After this, go to Items, from combo box at right top, select zabbix server, it will show up items already configured for zabbix server, you need to select all the items and press copy selected items to button at the bottom and then when it will show the list of all templates and hosts configured, choose the one, you just created.

From here, you have setup items to fetch data from agent, now how to use it. Go to graphs, from right top select zabbix server and copy all the graphs to newly created server. Graphs are ready from here.

Finally, make a screen to monitor. Make a screen of 2×2 and give it the name as per your choice. Once screen created, click edit. Then configure CPU Loads, CPU Utilization, Disk Space and Network Utilization graphs for the agent, you setup and you are ready to monitor your Linux Server.

Zabbix Agent Installation over Windows Clients:

I find Windows Installation easier in first part and little bit complicated in second part. First need to download the windows agent from here

Then install it and it will ask for server IP Address, give zabbix server’s IP Address. Now, go to WebUI of Zabbix Server, Create host/items/graphs/screens in similar ways and you are ready to go.

There are many features that are there in Linux Agent but nowhere in Windows one. One workaround is to use data fetched from Windows Performance Monitor (permon.exe).

For example: Network Utilization

Go to cmd, type typeperf –qx |find “Network” >c:\network.txt

Now, check the network.txt file created in C: drive, it would be containing the exact network resource/ variable name for bytes sent and bytes received.

Now, how to call it?

Go to C:\program files\zabbix agent\zabbix_agentd.conf

Add something like following lines at the end…

PerfCounter= Server1NetIn,"\Network Interface(Intel Pro Server Adapter)\Bytes Received/sec",60
PerfCounter= Server1NetOut,"\Network Interface(Intel Pro Server Adapter)\Bytes Sent/sec",60

Note that the value placed in inverted commas is exactly the same, which you must have obtained from that network.txt file. Restart the Zabbix Service from services.msc. Now, go to Zabbix Server WebUI, create an item in target Windows Server area with any name for Network and put Server1NetIn or Server1NetOut as key. Save item and you are ready to use it in your graphs 🙂

Add to FacebookAdd to DiggAdd to Del.icio.usAdd to StumbleuponAdd to RedditAdd to BlinklistAdd to TwitterAdd to TechnoratiAdd to Yahoo BuzzAdd to Newsvine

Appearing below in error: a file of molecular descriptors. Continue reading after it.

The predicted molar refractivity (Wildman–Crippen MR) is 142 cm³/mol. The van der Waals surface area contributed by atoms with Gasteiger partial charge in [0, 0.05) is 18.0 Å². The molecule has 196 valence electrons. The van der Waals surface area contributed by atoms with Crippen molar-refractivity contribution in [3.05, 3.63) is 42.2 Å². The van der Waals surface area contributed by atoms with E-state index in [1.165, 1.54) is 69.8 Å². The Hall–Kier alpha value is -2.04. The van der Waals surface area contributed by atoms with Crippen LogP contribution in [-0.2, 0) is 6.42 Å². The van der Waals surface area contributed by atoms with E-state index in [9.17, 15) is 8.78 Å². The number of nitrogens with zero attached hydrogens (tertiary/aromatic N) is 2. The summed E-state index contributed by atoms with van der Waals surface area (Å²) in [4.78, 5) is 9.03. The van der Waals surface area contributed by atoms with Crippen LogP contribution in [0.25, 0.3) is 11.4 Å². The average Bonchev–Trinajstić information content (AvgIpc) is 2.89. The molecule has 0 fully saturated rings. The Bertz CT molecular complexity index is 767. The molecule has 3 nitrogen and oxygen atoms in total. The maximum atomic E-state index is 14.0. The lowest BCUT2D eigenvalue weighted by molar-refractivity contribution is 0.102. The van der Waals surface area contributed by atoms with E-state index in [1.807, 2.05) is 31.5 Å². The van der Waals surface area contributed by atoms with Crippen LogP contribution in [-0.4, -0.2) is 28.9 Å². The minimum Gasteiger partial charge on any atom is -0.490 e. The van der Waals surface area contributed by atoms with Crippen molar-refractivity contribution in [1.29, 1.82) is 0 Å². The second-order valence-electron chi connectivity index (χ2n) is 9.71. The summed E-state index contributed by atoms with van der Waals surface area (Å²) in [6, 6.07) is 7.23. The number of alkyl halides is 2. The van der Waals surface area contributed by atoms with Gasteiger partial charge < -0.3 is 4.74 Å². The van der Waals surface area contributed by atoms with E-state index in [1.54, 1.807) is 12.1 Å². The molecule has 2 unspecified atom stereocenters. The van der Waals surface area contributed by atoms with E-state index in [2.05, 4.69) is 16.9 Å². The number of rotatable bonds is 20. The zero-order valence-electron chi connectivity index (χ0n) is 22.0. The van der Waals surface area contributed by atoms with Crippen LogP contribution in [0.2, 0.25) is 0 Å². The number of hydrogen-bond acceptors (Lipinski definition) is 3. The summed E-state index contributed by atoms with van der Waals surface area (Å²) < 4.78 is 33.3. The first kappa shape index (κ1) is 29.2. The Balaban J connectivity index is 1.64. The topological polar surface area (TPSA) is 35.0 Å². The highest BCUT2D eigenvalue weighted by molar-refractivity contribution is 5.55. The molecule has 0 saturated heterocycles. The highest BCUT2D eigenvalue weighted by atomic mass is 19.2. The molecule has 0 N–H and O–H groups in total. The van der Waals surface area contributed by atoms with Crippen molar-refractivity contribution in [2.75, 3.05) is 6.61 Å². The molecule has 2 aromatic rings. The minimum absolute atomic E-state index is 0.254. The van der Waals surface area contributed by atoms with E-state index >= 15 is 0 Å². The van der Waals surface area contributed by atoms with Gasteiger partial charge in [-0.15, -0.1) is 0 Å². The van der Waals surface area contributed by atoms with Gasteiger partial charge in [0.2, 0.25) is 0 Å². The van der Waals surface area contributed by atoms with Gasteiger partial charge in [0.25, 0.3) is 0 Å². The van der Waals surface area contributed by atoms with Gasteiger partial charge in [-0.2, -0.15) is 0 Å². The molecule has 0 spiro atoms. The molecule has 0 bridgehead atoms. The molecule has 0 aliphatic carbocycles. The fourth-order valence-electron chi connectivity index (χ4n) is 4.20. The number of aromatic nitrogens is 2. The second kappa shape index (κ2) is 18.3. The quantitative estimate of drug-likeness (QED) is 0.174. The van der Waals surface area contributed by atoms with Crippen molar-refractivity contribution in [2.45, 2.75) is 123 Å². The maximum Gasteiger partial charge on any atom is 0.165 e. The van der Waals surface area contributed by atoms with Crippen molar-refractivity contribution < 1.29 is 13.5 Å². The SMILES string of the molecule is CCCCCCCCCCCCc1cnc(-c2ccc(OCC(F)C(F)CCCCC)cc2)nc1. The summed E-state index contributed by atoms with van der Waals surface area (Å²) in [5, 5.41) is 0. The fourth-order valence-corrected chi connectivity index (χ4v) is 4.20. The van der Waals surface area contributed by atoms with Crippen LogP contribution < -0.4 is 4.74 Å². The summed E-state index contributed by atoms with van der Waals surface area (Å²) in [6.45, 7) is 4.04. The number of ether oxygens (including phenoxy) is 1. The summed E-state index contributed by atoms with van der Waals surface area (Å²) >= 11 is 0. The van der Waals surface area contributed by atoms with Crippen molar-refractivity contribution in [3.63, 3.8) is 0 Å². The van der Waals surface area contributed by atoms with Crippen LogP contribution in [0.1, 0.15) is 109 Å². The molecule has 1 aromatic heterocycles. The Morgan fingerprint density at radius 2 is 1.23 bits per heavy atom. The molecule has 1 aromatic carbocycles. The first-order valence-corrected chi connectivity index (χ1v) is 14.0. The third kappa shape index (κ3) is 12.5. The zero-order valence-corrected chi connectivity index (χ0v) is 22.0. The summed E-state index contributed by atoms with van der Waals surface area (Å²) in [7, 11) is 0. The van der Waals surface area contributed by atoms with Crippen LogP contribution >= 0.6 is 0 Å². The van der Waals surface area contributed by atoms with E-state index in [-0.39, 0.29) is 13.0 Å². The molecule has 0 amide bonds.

Sarg-The Layman Reporting Tool For Squid

So, you got your Squid Proxy Server up and running, got your management impressed and moved into a controlled scenario. But is that really make full sense, if you still don’t know what exactly going on under Squid? I mean who is accessing what and for how much time and in what way etc. etc. Only after this knowledge, you would be able to know what to block next or what to allow!

Yes! the basic way is to go through /etc/squid/access.log, but considering the huge size of this access log file, its not convenient at all, neither the format of access.log itself that pretty to read or present. What we require is a tool that could tell us things like who’s accessing what and how much traffic has been passed through squid like stuffs? Here is our simplest solution: SARG – Squid Analysis Report Generation

Here are a few screenshots to give you an idea that what it can do for you

Report link over a period

Users statistics

What users are downloading

Which sites are being accessed

The last screenshot tells us that which sites a particular user/ IP address is accessing and the first-n-second screenshots tells us that how much traffic is passing through Squid and what is the distribution? Probably much of what we actually wanna know.

Here it comes that how to get it in action in layman’s way:

Getting SARG Installed: First you need your apache running means you must be able to get your apache page on hitting http://localhost and then proceed to get the RPM for SARG first. As I am taking the case of CentOS, so the way is to do


This will download this 306 kb rpm to your current directory and then you just need to do

rpm –i sarg-2.2.1-1.el4.rf.i386.rpm